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Fort Lauderdale Personal Injury Lawyer > Blog > Personal Injury > Can Someone Be Sued For Failing to Prevent a Suicide in Florida?

Can Someone Be Sued For Failing to Prevent a Suicide in Florida?


Suicide is one of the most devastating things that can happen to a family. Sometimes, suicide hotlines are unable prevent it, whether it be due to a lack of resources, adequate or competent staffing, or even the fact that a victim did not reach out to a suicide hotline in the moments leading up to taking his or her own life. In a hopeful step towards rectifying what may have been lacking in the suicide hotlines, even if just making it more accessible, the State of Florida recently instituted a new 988 hotline (like 911) for suicide prevention.

However, not all suicide is done in silence. At times, victims will tell or suggest to others their intentions. Sometimes those intentions are acted upon, but sometimes they aren’t. When the victim communicates having suicidal thoughts, there is the chance to intervene and prevent a suicide.

Can someone be held liable for failing to prevent a suicide when the victim has communicated to them the intention to take their own life? The answer is generally no. However, much of that depends on who knew of the victim’s intention and the role of the person who failed to intervene.

Medical Malpractice

The Florida Supreme Court has ruled that a doctor doesn’t have a general duty to prevent someone from committing suicide. However, the doctor must still act within the standard of care, which means that if medical indications, signs, symptoms, things the victim said or did, would indicate to a trained medical professional that a suicide may occur and the doctor does nothing to prevent it, the doctor may be held liable and sued for medical malpractice.

Custodians May be Liable

The duties imposed on those with a custodial relationship to the victim are to notice suicidal intentions and to take actions with regard to preventing the victim’s suicide. In some cases, those duties are heightened.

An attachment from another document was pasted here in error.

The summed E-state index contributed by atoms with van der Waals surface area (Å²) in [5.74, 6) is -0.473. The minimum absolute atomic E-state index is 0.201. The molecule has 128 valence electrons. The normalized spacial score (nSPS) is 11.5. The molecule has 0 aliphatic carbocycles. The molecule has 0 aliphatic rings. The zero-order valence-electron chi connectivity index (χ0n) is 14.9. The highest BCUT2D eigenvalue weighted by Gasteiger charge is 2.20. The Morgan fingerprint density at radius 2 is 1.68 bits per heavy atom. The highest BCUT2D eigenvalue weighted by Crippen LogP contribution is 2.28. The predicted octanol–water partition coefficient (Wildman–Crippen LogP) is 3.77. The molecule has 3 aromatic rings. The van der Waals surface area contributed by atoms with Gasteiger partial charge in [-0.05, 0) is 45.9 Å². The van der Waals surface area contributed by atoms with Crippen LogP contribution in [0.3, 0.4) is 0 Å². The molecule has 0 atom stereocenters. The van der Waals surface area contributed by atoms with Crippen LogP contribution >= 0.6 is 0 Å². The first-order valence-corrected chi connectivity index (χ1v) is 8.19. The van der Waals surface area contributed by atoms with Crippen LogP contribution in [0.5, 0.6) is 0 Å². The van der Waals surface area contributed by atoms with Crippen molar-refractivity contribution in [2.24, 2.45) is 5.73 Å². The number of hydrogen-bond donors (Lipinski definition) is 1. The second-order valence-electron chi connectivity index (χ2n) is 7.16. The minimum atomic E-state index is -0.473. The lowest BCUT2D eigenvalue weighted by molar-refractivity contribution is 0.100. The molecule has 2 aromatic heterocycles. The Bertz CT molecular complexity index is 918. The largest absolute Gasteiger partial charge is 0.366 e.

For example, courts have ruled that schools can be held liable when they are made aware of a student’s suicidal intentions or suicidal ideologies but fail to tell the students family about it. The same may be true of nursing homes, which are charged with the duties of caring for the elderly and preventing them from hurting themselves.

Who Causes Suicide? 

Other problems arise when a defendant causes an injury or accident which then leads to a victim taking their own life. For example, if a store fails to maintain their floors and causes a victim to slip and fall, the store may be liable if the victim commits suicide after falling into a deep depression due to his or her injuries.

The question then becomes whether the defendant caused the suicide. The defendant will, predictably, argue that the victim was already suicidal, and the accident or injury had nothing to do with the suicide.

Cases involving suicide often involve deep dives into the facts to see who knew what, what the victim did or said to other people, and what the relationship was between the Defendant and the victim.

Did someone fail to help a victim to prevent their suicide, or did a person cause your family member to be injured and subsequently take his or her own life?  Call the Fort Lauderdale personal injury attorneys at Rosen Injury Law today for help.


CITE FOR MED MAL CASE: Chirillo v. Granicz, 199 So. 3d 246 (Fla. 2016).

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